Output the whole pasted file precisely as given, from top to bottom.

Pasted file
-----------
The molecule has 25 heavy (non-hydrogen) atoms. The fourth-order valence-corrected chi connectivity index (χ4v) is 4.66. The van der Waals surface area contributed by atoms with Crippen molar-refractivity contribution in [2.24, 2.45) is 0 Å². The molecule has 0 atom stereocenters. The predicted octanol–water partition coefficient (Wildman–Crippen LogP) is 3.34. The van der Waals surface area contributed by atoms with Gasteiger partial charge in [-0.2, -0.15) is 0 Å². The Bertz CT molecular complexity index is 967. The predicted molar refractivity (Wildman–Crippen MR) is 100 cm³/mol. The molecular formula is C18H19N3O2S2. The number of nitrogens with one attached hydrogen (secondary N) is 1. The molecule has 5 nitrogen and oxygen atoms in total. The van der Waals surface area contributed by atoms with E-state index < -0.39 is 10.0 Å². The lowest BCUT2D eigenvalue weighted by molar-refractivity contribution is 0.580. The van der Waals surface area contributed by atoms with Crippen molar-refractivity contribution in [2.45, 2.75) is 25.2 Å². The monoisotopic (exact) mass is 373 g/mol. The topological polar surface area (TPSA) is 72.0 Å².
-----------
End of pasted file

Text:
The molecule has 25 heavy (non-hydrogen) atoms. The fourth-order valence-corrected chi connectivity index (χ4v) is 4.66. The van der Waals surface area contributed by atoms with Crippen molar-refractivity contribution in [2.24, 2.45) is 0 Å². The molecule has 0 atom stereocenters. The predicted octanol–water partition coefficient (Wildman–Crippen LogP) is 3.34. The van der Waals surface area contributed by atoms with Gasteiger partial charge in [-0.2, -0.15) is 0 Å². The Bertz CT molecular complexity index is 967. The predicted molar refractivity (Wildman–Crippen MR) is 100 cm³/mol. The molecular formula is C18H19N3O2S2. The number of nitrogens with one attached hydrogen (secondary N) is 1. The molecule has 5 nitrogen and oxygen atoms in total. The van der Waals surface area contributed by atoms with E-state index < -0.39 is 10.0 Å². The lowest BCUT2D eigenvalue weighted by molar-refractivity contribution is 0.580. The van der Waals surface area contributed by atoms with Crippen molar-refractivity contribution in [2.45, 2.75) is 25.2 Å². The monoisotopic (exact) mass is 373 g/mol. The topological polar surface area (TPSA) is 72.0 Å².